BEIJING - Plunging exports. Factory closures. More than 20 million people thrown out of work. Official data showing that China's economy is cooling but still growing strongly obscure what economists say is a sharp recent decline that has inflicted obvious pain.
What is happening matters far beyond China. Whether the third-largest economy is stalling or still growing could affect how quickly the world recovers. A stagnant China would mean less demand for industrial materials and consumer goods from the United States and others.
The difference lies in the way growth is measured. Beijing uses a method that compares growth in one quarter with a full year earlier and says its economy expanded by a healthy 6.8 percent in the final quarter of 2008.
But experts say that compared to the previous three months - the system used by most other major countries - China's growth fell to as low as 1 percent or possibly zero.
"The recent weakness is much worse than the long-term trend," said JP Morgan economist Frank F.X. Gong. Merrill Lynch economist Ting Lu said fourth-quarter growth from the previous three months was "close to zero."
The lower quarter-on-quarter growth figure would be in line with other indicators that show exports and manufacturing falling and weakness in investment and consumer spending.
The pain is evident on factory floors and in empty restaurants and shops.
Sales at the Laiwu Sheng Yuan Building Materials Co. have plunged 50 percent from a year earlier, said general manager Wang Jian. He said construction companies are in such bad shape he is reluctant to fill orders.
"I'm afraid they won't be able to pay," said Wang, whose company in the eastern city of Laiwu has 100 employees. "Builders already owe me more than 200 million yuan ($29 million), and I don't know when I'm going to get it back."
Other Asian economies such as Japan and South Korea are contracting, which would make Chinese growth of even 1 percent encouraging. Beijing says there are signs its 4 trillion yuan ($586 billion) stimulus launched in November is taking effect.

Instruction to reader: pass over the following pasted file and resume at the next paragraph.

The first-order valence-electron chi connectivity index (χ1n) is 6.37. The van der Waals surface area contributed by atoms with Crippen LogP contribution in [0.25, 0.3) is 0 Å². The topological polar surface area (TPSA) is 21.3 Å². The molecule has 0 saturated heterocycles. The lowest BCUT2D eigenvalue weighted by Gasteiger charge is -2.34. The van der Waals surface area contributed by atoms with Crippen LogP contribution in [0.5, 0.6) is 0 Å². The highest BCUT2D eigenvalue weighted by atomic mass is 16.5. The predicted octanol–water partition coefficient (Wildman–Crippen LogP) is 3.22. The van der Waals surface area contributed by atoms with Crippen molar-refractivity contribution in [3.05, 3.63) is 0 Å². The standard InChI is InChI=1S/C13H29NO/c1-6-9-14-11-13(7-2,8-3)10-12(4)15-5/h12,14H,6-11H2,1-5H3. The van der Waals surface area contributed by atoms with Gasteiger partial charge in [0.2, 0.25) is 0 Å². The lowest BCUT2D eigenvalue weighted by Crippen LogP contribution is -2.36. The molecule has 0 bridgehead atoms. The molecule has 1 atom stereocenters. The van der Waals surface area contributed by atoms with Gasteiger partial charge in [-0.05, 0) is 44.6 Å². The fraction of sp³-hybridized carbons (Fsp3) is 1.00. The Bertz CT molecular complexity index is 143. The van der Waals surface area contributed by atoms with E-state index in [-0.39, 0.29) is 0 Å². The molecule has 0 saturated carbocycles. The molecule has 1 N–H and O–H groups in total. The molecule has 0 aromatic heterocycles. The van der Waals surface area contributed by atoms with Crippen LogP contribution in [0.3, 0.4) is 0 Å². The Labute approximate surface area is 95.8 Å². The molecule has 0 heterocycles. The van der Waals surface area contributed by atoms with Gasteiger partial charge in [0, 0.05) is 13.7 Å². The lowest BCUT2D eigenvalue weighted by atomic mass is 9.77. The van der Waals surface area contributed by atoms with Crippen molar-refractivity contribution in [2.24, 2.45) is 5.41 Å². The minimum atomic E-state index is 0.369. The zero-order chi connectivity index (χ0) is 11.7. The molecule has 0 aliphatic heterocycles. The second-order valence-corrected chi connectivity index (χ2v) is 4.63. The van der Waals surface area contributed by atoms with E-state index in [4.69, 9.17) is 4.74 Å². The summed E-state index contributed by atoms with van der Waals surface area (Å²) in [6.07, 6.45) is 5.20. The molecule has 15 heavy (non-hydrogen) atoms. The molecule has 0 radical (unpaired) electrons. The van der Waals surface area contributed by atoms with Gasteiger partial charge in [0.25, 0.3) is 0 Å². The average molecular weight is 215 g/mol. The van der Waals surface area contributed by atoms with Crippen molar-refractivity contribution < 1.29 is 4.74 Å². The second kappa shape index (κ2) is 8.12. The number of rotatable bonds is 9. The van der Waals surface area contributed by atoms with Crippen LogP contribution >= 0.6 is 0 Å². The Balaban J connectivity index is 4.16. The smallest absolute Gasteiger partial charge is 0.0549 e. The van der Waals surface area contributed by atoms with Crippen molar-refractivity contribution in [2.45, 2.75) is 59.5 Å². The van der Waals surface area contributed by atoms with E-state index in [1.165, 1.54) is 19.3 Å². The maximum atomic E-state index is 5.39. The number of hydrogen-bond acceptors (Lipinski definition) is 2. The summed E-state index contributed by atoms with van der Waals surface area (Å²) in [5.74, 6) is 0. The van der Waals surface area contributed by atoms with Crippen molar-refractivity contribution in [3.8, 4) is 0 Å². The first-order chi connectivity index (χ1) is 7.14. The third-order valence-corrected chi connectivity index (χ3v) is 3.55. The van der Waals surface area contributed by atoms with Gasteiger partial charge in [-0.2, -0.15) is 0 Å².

A key indicator of manufacturing improved in January, suggesting the slump might be reaching its bottom. But the purchasing managers index of the China Federation of Logistics and Purchasing said manufacturing still contracted.
"Despite the sunny headline figure, we believe it signals not a recovery, but rather continued weakness," Standard Chartered economist Stephen Green said in a report. "Less bad news is not the same as good news."
Other countries such as the United States and Japan report gross domestic product growth by comparing each quarter with the previous quarter. That requires more number-crunching to adjust for seasonal differences but quickly reveals changes in performance.
The gap in measurement is well known to private sector economists, who try to estimate China's quarter-on-quarter growth based on skimpy government data.
Fourth-quarter growth compared with the previous three months fell to 1 percent at an annual pace, down from 4 percent the previous quarter, according to Green.
"We sharply decelerated in November and December," he said. "There are no clear signals we have accelerated."
JP Morgan gave an estimate of 1.5 percent quarter-on-quarter annualized growth. But its figures also highlight a sharp decline: That rate is just one-tenth of the 15 percent quarter-on-quarter growth the bank says China achieved in early 2007.
Exporters and China's trade-driven southeast coast have been hit hardest but weakness has spread to other regions and industries such as real estate and auto sales.
At Kamboat Chinese Cuisine, a Shanghai restaurant, business was so lackluster for last month's Lunar New Year, usually a busy period, that some waiters were told to start vacation before the holiday, said executive chef Chen Zhenjiang. He said that was despite cutting prices so low they wiped out the restaurant's profit.
"Nothing is more important than saving money, even in the festival season," Chen said.
The Cabinet's National Statistics Bureau is struggling to keep up with China's rapid economic evolution. It repeatedly revises past growth estimates as new data come in.
It was only in 2005 that booming service industries such as restaurants were counted in economic output. That forced NBS to revise a decade's worth of growth figures. But only annual numbers were revised, not those for each quarter, making it harder for analysts to make historical comparisons.
"China's statistics system is really in a mess," said Merrill's Lu. "It's extremely difficult and close to impossible to calculate the quarter-on-quarter growth rate in China."
The bureau says it wants to create a reporting system like those of other countries.
"We are doing research right now on setting up this system," its boss, Commissioner Ma Jiantang, said last month, though he gave no timetable.